We’re going to try and do a better job keeping our readers up to speed on changes in the price of gas, but one of the fringe benefits of the domestic energy revolution taking place in America has been lower fuel prices … which has resulted in less public attention on the issue.
And less coverage from us …
Over the holiday break, though, a big deal was made about how South Carolina had the cheapest gas in America for the second year in a row – and we felt the need to put that news in its proper context.
As we’ve noted on numerous previous occasions, income levels in the Palmetto State are near the bottom of the national barrel – meaning our citizens pay a higher percentage of their “daily bread” for essential items like food, clothing, home heating and, yes, gasoline for our cars.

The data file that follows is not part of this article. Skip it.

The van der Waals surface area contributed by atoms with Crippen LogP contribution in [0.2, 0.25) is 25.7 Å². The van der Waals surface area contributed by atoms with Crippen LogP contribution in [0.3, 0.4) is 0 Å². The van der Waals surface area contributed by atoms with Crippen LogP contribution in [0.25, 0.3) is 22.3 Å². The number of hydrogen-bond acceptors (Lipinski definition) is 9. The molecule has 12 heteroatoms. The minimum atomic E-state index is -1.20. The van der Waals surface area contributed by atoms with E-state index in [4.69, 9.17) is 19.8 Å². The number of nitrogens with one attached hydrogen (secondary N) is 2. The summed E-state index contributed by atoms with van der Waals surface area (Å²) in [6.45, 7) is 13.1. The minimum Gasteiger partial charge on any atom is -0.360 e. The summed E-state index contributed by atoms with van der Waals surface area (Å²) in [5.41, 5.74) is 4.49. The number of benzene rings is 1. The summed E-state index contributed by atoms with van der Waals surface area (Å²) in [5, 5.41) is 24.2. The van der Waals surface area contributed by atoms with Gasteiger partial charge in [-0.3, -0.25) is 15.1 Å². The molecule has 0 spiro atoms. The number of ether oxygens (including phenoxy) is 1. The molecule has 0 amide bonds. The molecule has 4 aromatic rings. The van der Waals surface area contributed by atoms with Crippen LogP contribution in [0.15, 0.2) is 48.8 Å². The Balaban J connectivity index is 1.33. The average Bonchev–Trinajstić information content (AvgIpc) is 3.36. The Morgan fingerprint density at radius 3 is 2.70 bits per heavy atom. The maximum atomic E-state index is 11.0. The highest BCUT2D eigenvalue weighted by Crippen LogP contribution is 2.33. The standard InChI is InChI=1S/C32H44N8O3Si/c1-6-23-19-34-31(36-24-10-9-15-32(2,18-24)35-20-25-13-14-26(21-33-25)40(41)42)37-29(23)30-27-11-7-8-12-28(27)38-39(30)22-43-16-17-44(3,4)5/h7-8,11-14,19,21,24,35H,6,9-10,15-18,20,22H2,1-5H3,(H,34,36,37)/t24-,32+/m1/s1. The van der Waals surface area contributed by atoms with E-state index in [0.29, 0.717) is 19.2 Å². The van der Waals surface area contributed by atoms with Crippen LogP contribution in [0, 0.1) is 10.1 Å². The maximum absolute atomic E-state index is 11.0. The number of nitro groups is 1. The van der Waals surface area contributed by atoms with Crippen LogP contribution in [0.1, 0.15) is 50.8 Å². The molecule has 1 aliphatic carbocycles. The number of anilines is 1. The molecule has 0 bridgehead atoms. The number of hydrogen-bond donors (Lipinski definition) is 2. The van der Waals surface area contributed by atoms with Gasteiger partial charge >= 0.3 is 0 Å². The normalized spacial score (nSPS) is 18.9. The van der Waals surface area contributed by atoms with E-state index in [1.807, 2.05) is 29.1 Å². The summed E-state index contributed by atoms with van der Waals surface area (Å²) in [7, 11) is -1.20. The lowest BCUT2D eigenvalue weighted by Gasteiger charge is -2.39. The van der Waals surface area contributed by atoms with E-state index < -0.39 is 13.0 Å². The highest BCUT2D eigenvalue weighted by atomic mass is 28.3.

In fact, as of 2011 Palmetto State residents spend more of their income on fuel costs than residents of any other state (save Mississippi).
So yes … South Carolina has the nation’s cheapest gas, but its citizens are paying through the nose for it.
For those of you keeping score at home, gas in South Carolina average $3.24 per unleaded gallon in 2013 – down from $3.35 in 2012 (but up from 2010’s average of $2.60). Currently, it stands at $3.10 per unleaded gallon – or roughly 20 cents per gallon below the national average.
Several “Republican” elected officials in South Carolina have proposed raising the state’s gas tax. Meanwhile S.C. Rep. Bakari Sellers (D-Bamberg) – a candidate for lieutenant governor – has proposed a modest gas tax cut.
What’s the price of a gallon of gas in your neighborhood? Let us know … post your pump price (and location) in our comments section below!